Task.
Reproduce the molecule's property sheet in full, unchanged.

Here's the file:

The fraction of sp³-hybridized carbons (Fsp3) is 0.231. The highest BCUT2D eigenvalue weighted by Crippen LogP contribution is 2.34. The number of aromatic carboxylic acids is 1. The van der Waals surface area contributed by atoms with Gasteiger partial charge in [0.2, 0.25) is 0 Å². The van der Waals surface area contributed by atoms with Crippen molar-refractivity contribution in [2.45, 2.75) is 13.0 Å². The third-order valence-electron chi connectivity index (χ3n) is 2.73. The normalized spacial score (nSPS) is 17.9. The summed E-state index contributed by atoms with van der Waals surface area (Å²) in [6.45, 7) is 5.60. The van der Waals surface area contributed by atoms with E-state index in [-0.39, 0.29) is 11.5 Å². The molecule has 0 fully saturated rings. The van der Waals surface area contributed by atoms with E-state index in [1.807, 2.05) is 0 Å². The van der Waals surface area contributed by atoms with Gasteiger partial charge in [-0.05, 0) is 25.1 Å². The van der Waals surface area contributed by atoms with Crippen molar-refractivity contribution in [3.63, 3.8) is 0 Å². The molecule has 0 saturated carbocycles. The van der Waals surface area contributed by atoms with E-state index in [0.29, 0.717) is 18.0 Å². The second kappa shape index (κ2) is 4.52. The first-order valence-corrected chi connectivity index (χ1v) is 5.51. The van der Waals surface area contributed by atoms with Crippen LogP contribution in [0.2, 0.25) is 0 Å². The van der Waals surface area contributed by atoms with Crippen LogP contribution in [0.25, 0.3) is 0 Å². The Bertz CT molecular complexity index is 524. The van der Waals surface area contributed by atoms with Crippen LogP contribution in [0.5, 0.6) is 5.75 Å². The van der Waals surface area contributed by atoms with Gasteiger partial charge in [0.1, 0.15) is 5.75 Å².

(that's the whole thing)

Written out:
The fraction of sp³-hybridized carbons (Fsp3) is 0.231. The highest BCUT2D eigenvalue weighted by Crippen LogP contribution is 2.34. The number of aromatic carboxylic acids is 1. The van der Waals surface area contributed by atoms with Gasteiger partial charge in [0.2, 0.25) is 0 Å². The van der Waals surface area contributed by atoms with Crippen molar-refractivity contribution in [2.45, 2.75) is 13.0 Å². The third-order valence-electron chi connectivity index (χ3n) is 2.73. The normalized spacial score (nSPS) is 17.9. The summed E-state index contributed by atoms with van der Waals surface area (Å²) in [6.45, 7) is 5.60. The van der Waals surface area contributed by atoms with E-state index in [-0.39, 0.29) is 11.5 Å². The molecule has 0 fully saturated rings. The van der Waals surface area contributed by atoms with E-state index in [1.807, 2.05) is 0 Å². The van der Waals surface area contributed by atoms with Gasteiger partial charge in [-0.05, 0) is 25.1 Å². The van der Waals surface area contributed by atoms with Crippen molar-refractivity contribution in [3.63, 3.8) is 0 Å². The molecule has 0 saturated carbocycles. The van der Waals surface area contributed by atoms with E-state index in [0.29, 0.717) is 18.0 Å². The second kappa shape index (κ2) is 4.52. The first-order valence-corrected chi connectivity index (χ1v) is 5.51. The van der Waals surface area contributed by atoms with Crippen LogP contribution in [0.2, 0.25) is 0 Å². The van der Waals surface area contributed by atoms with Crippen LogP contribution in [0.25, 0.3) is 0 Å². The Bertz CT molecular complexity index is 524. The van der Waals surface area contributed by atoms with Crippen LogP contribution in [0.5, 0.6) is 5.75 Å². The van der Waals surface area contributed by atoms with Gasteiger partial charge in [0.1, 0.15) is 5.75 Å².